Diet, health and work intensity in England and Wales, 1700-1914

Roderick Floud, W. Fogel Robert, Bernard Harris, Sok Chul Hong

    Research output: Working paper

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    Abstract

    In their different ways, both Thomas Malthus and Thomas McKeown raised fundamental questions about the relationship between food supply and the decline of mortality. Malthus argued that food supply was the most important constraint on population growth and McKeown claimed that an improvement in the population’s capacity to feed itself was the most important single cause of mortality change. This paper explores the implications of these arguments for our understanding of the causes of mortality decline in Britain between 1700 and 1914. It presents new estimates showing changes in the calorific value and composition of British diets in 1700, 1750, 1800 and 1850 and compares these with the official estimates published by the Royal Society in 1917. It then considers the implications of these data in the light of new arguments about the relationship between diet, work intensity and economic growth. However the paper is not solely concerned with the analysis of food-related issues. It also considers the ways in which sanitary reform may have contributed to the decline of mortality at the end of the nineteenth century and it pays particular attention to the impact of cohort-specific factors on the pattern of mortality decline from the mid-nineteenth century onwards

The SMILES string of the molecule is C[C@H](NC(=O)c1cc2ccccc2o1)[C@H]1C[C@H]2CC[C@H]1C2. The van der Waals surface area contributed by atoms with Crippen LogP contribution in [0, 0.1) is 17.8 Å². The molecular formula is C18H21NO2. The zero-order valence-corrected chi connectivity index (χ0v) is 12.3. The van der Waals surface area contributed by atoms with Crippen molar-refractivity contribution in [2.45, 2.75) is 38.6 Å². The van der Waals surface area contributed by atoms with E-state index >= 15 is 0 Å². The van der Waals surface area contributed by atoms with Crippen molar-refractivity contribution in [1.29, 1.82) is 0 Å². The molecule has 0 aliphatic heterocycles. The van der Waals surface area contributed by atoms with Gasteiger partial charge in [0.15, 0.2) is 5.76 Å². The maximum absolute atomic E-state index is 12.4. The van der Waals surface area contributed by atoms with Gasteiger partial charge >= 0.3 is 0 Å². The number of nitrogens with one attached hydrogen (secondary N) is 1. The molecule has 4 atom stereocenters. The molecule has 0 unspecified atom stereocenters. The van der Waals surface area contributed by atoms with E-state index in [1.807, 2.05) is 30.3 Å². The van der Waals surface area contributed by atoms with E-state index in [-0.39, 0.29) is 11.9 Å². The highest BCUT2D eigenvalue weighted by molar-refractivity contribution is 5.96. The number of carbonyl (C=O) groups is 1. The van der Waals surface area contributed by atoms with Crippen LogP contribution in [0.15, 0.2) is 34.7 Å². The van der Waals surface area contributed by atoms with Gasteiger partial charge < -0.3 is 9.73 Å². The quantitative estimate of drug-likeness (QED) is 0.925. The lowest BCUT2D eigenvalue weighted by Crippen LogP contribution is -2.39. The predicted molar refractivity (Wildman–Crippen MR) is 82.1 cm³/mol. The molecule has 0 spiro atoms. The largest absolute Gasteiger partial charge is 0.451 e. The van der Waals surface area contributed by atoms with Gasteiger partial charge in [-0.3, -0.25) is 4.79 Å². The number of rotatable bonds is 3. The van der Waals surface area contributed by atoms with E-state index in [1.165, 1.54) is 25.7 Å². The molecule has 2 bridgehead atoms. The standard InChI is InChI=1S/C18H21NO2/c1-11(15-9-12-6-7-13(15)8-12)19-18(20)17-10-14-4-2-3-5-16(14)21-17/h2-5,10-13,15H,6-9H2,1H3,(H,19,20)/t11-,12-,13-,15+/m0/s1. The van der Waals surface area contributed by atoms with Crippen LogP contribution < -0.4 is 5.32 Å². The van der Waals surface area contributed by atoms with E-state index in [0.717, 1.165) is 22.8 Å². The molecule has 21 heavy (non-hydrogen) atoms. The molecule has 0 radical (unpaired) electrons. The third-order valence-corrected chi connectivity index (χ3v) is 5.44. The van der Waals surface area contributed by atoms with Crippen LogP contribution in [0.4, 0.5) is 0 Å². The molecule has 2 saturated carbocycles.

Original languageEnglish
    Place of PublicationCambridge, MA
    Publication statusPublished - 2011

    Publication series

    NameNBER Papers in Productivity, Innovation, and Entrepreneurship
    PublisherNational Bureau of Economic Research
    No.15875

    Keywords

    • diet
    • health
    • work intensity
    • england
    • wales
    • 1700-1914

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    Floud, R., Fogel Robert, W., Harris, B., & Hong, S. C. (2011). Diet, health and work intensity in England and Wales, 1700-1914. (NBER Papers in Productivity, Innovation, and Entrepreneurship; No. 15875). Cambridge, MA.